Japan has systematically and consistently supported Ukraine since our independence. In 2014, after the annexation of Crimea and the outbreak of war, it was the only Asian country to consistently vote in favor of all UN resolutions on Ukraine and Crimea.

The country has supported Ukraine’s reforms in the areas of security, energy, humanitarian policy, and telecommunications technologies, and also provided humanitarian support to the eastern regions affected by russian aggression in 2014.

Since the beginning of russia’s full-scale invasion, Japan has provided us with financial and humanitarian aid, was the first Asian country to impose sanctions against russia, and publicly condemned russian war crimes against civilians. The Japanese government conducted an information campaign explaining its full support for Ukraine to the Japanese population. In May, its government officials visited a number of Asian countries to strengthen support for Ukraine.

Officially, the Japanese government emphasizes four key areas for our future cooperation. These are the reconstruction of Ukraine, nuclear safety, restoration of justice and punishment of russia for war crimes, and demining of the de-occupied territories.

In 2023, Japan will preside over the G7, one of the most important international platforms. At a time when the UN Security Council cannot work effectively due to russia’s vetoing of decisions, the G7 can fill this gap.

Therefore, ICUV International Center for Ukrainian Victory and the New Europe Center experts started the advocacy year in Japan. The main goal of the visit was to engage Japan in mobilizing world leaders for Ukraine’s victory. We aimed to discuss the nuclear threat, the need to strengthen sanctions against the aggressor, including personal sanctions against representatives of the russian authorities who are carrying out repressions in Crimea, eastern Ukraine, and the newly occupied territories; and sanctions against Rosatom, the seizure of russian assets, the importance of establishing an international tribunal, and the future reconstruction of our country.

During the visit, we were able to meet with high-ranking government officials, senior executives from the Japan International Cooperation Agency (JICA), parliamentarians, experts, and representatives of local companies that are ready to contribute to Ukraine’s recovery. We took part in a roundtable discussion at the Parliament and also held a large press conference at the National Press Club for the Japanese media, which was attended by over 70 journalists.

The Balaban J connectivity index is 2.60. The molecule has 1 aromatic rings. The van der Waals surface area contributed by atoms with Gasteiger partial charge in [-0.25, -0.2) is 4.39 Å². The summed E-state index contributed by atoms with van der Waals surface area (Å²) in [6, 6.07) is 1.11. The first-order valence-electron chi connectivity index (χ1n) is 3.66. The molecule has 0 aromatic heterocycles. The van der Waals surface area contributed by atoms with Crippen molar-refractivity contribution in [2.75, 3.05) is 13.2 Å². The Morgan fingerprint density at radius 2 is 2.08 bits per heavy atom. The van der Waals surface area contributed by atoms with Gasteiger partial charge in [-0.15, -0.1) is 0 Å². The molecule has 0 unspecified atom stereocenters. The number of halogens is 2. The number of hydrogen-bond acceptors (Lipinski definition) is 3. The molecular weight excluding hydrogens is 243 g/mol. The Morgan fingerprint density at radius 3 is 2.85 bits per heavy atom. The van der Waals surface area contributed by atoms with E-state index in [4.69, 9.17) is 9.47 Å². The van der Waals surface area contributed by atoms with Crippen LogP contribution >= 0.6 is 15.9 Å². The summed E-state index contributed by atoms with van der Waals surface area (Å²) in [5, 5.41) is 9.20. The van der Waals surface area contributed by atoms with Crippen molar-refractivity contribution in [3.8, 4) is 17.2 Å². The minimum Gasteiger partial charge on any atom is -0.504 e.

At numerous meetings, we talked about the issues that hurt both countries. Firstly, it is the issue of nuclear safety and countering nuclear terrorism in the world. For the majority of Japanese, russia’s threats to use nuclear weapons and the shelling of our nuclear power plants, in particular, ZNPP, resonate with them on the level of personal pain and are taken very seriously. After all, unlike the rest of the world, the Japanese have experienced surviving nuclear disasters and rebuilding their cities.

One of the most difficult moments during the trip for us was visiting Hiroshima and the Peace Memorial Park, dedicated to the memory of the greatest tragedy in Japanese history. In the modern rebuilt city, you can see buildings destroyed by explosions. They stand as a reminder that the tragedy of Hiroshima and Nagasaki, which claimed almost half a million civilian lives, should not happen again.

Our delegation has emphasized that nuclear terrorism is a red line that should be set by the G7 countries to prevent the recurrence of such tragedies in the world. So it is necessary to impose sanctions against Rosatom, the company that is russia’s main tool in nuclear terrorism.

The issue of war crimes and crimes against humanity committed by russia in the occupied territories since 2014 was also a sensitive topic to discuss. 

These include enforced disappearances of civilians, arbitrary arrests, detention and torture, cruel and degrading treatment, including for the purpose of obtaining confessions, extrajudicial executions, political persecution, deportation, including children, destruction of Ukrainian identity in the occupied territories, indoctrination of Ukrainian children, and sexual violence as a scenario for suppressing resistance and forcing civilian cooperation.

For decades, Ukraine has had a limited understanding of Asia and its countries, mainly focusing on China, and has not established strong ties with many other countries in the region, including Japan as a democratic leader.
Japan has strong ties with countries with which Ukraine also has little contact, including India, where Prime Minister Kishida came from recently, as well as Australia, Indonesia, Malaysia, the Philippines, and Vietnam.
Japan can become a driver of change in these relations and help establish ties between the democratic countries of the region and Ukraine.

As for sanctions, we urge and hope that Japan will take the lead on this issue and promote them in other Asian countries.

We are sincerely grateful to Japan for its comprehensive and consistent support and are pleased to continue working together to develop and deepen cooperation between our countries. The visit of Prime Minister Fumio Kishida to Kyiv is a landmark moment for strengthening friendly relations between our countries and bringing our victory closer.

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